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Ayatollah Tells Envoy To Stand Firm In Atomic Talks

Ayatollah Tells Envoy To Stand Firm In Atomic Talks

As Iranian envoys and representatives of world powers ended their last round of talks intended to define the scope of Iran’s contested nuclear program, Iran’s Supreme Leader Ayatollah Ali Khamenei told a gathering in Tehran Wednesday that Iran’s negotiators should not “give in to unjust demands.”

Talks are set to resume during the first half of May, possibly to draft a final agreement on an issue that has divided the two sides for more than a decade. Khamenei said that he had agreed to the talks “to break the hostile atmosphere” the West, particularly the United States, had fomented against Iran for decades.

Both sides could gain from some agreement: Iran would see an end to diplomatic isolation and economic sanctions — meaning a surge in energy exports; the West would realize business opportunities in Iran and, possibly, gradual rapprochement in regional affairs.

The reformist daily Arman characterized a possible final agreement as “one of the most important turning points in our history.” Iran’s deputy foreign minister Abbas Araqchi said the most recent talks were a “step forward” but toward “a more difficult, complicated and sensitive stage.” As in the past, Iranian officials publicly said that Iran would retain its installations and “achievements.”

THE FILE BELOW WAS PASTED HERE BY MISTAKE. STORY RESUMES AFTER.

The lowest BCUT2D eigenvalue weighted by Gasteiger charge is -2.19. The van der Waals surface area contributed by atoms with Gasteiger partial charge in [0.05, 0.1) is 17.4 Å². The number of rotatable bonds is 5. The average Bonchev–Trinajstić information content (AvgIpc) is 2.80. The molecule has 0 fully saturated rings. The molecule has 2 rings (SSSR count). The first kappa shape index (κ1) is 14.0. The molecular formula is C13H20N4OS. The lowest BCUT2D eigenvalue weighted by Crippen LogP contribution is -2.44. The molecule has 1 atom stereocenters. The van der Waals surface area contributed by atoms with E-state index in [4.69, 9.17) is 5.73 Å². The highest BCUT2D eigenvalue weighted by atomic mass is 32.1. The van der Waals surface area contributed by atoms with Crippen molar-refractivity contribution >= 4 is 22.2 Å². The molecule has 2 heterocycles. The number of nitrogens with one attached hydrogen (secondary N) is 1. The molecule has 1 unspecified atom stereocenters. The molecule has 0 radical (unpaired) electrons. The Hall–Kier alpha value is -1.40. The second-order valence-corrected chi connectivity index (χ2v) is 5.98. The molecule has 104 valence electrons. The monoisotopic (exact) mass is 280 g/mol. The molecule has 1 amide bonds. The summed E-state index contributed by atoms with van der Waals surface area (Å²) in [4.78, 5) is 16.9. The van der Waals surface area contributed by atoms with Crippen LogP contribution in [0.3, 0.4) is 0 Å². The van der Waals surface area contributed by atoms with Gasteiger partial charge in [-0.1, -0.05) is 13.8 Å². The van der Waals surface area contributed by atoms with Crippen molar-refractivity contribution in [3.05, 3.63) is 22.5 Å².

Araqchi said during a Wednesday press conference that the Arak research reactor in central Iran would continue to operate. The reactor is concerning to the West because of the possibility that it could be used to make bomb-related nuclear weapons, though Iran denies it intends to produce nuclear weapons.

Khamenei said the talks “can continue” as long as all parties are clear that Iran’s nuclear activities “will absolutely not stop, and none of the nuclear achievements can be closed down,” the daily Jomhuri-e Eslami quoted him as saying.

— Ahmad Shayegan

Photo: Ayatollah Ali Khamenei — Source: Sajed.ir/GFDL

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FOCUS: Israel-Palestine War

Palestinian Olive Trees Are Also Under Israeli Occupation — And That's Not A Joke

In the West Bank, a quieter form of oppression has been plaguing Palestinians for a long time. Their olive groves are surrounded by soldiers, and it's forbidden to harvest the olives – this economic and social violence has gotten far worse since Oct. 7.

A Palestinian woman holds olives in her hands

In a file photo, Um Ahmed, 74, collects olives in the village of Sarra on the southwest of the West Bank city of Nablus.

Mohammed Turabi/ZUMA
Francesca Mannocchi

HEBRON – It was after Friday prayers on October 13th of last year, and Zakaria al-Arda was walking along the road that crosses his property's hillside to return home – but he never made it.

A settler from Havat Ma'on — an outpost bordering Al-Tuwani that the United Nations International Law and Israeli law considers illegal — descended from the hill with his rifle in hand.

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After kicking al-Arda, who tried to defend himself, the settler shot him in the abdomen. The bullet pierced through his stomach, a few centimeters below the lungs. Since then, al-Arda has been in the hospital in intensive care. A video of those moments clearly shows that neither al-Arda nor the other worshippers leaving the mosque were carrying any weapons.

The victim's cousin, Hafez Hureini, still lives in the town of Al-Tuwani. He is a farmer, and their house on the slope of the town is surrounded by olive trees — and Israeli soldiers. On the pine tree at the edge of his property, settlers have planted an Israeli flag. Today, Hafez lives, like everyone else, as an occupied individual.

He cannot work in his greenhouse, cannot sow his fields, and cannot harvest the olives from his precious olive trees.

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